Overweight and obese Americans should start getting screened for diabetes earlier, at age 35 instead of 40, according to updated national guidelines published Tuesday.
The new advice stems from rising rates of both obesity and Type 2 diabetes, and research showing health benefits of prevention methods and early treatment. Three out of four U.S. adults is overweight or obese, which increases their chances for developing diabetes.
Among adults aged 18 and older, 14% already have diagnosed diabetes, and 33% have prediabetes. Screening is recommended up to age 70.
The guidance from the U.S. Preventive Services Task Force, an advisory group to the U.S. government, was published online in the Journal of the American Medical Association. It updates the task force’s 2015 recommendations, and says even earlier screening should be considered for overweight or obese American Indians, Black people, Hispanics and other groups with disproportionately high diabetes rates.
The American Diabetes Association says overweight or obese adults of any age should be screened.
Screening means blood tests to measure sugar levels and sometimes involves drinking a sugary liquid first. The new guidance suggests that people whose tests are normal could be screened every three years.
Type 2 diabetes impairs the body’s ability to use insulin to regulate blood sugar, leading to high levels that can cause heart problems, organ damage and blindness. Prediabetes means higher than normal blood sugar levels that can lead to full-blown diabetes.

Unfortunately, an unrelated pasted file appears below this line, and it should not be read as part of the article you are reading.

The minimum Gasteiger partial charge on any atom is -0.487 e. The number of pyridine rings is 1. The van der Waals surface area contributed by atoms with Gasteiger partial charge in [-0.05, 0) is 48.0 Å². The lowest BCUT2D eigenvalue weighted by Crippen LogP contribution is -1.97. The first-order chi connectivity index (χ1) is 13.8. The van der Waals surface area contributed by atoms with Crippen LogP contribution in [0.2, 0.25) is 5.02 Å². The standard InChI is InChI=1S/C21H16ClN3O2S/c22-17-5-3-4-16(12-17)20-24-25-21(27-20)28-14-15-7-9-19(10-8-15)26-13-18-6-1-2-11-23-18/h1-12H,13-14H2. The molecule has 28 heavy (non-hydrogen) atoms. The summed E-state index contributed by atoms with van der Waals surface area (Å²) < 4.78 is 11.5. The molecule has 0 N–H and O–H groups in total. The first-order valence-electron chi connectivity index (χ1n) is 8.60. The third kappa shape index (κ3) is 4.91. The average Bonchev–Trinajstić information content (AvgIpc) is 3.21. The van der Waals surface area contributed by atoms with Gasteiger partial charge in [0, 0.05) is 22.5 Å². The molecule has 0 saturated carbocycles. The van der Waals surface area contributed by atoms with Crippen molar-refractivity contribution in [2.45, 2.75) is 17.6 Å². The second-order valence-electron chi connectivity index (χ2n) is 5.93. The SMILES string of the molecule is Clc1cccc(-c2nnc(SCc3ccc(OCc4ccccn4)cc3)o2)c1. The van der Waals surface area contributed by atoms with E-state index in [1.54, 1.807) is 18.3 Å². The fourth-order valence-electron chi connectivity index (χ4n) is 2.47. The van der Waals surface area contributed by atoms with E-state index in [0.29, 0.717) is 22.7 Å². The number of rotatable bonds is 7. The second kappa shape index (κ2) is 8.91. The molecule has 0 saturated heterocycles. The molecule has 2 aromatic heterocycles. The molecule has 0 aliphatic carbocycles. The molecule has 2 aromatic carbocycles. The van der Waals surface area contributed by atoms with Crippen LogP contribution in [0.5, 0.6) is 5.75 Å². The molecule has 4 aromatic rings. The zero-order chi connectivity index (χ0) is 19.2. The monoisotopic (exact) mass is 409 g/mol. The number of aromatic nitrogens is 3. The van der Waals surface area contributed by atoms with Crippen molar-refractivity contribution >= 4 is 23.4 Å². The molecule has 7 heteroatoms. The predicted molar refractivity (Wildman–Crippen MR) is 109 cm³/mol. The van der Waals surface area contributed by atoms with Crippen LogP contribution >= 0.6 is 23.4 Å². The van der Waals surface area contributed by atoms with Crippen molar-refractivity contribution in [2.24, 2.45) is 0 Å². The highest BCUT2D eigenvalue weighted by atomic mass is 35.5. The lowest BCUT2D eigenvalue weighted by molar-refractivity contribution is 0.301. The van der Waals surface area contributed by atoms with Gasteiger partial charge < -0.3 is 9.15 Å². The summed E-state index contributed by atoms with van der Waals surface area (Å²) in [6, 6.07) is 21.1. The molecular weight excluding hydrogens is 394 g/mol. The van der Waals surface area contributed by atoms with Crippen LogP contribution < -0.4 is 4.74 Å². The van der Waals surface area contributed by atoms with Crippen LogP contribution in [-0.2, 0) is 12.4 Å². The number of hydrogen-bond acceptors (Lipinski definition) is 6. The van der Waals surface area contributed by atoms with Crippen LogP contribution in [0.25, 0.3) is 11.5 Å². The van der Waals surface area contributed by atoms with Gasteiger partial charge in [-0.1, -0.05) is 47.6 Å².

Type 2 diabetes incidence has increased in recent years along with obesity rates. A 2001-17 report in the same journal shows the rate nearly doubled in kids aged 10-19, jumping from 34 cases per 100,000 kids to 67 per 100,000.
The task force’s guidance says evidence shows diet and physical activity can prevent or delay diabetes in adults with prediabetes. The diabetes drug metformin has been shown to do the same but has not been approved for that use, the task force notes. The drug is not risk-free and some doctors oppose using it that way, noting that two-thirds of people with prediabetes never develop the disease.
A JAMA editorial says evidence shows that few U.S. adults with prediabetes are referred to diabetes prevention or weight loss programs that could help them avoid diabetes and its complications. It calls for a broader range of effective prevention programs that are covered by insurance and accessible to people who need them most.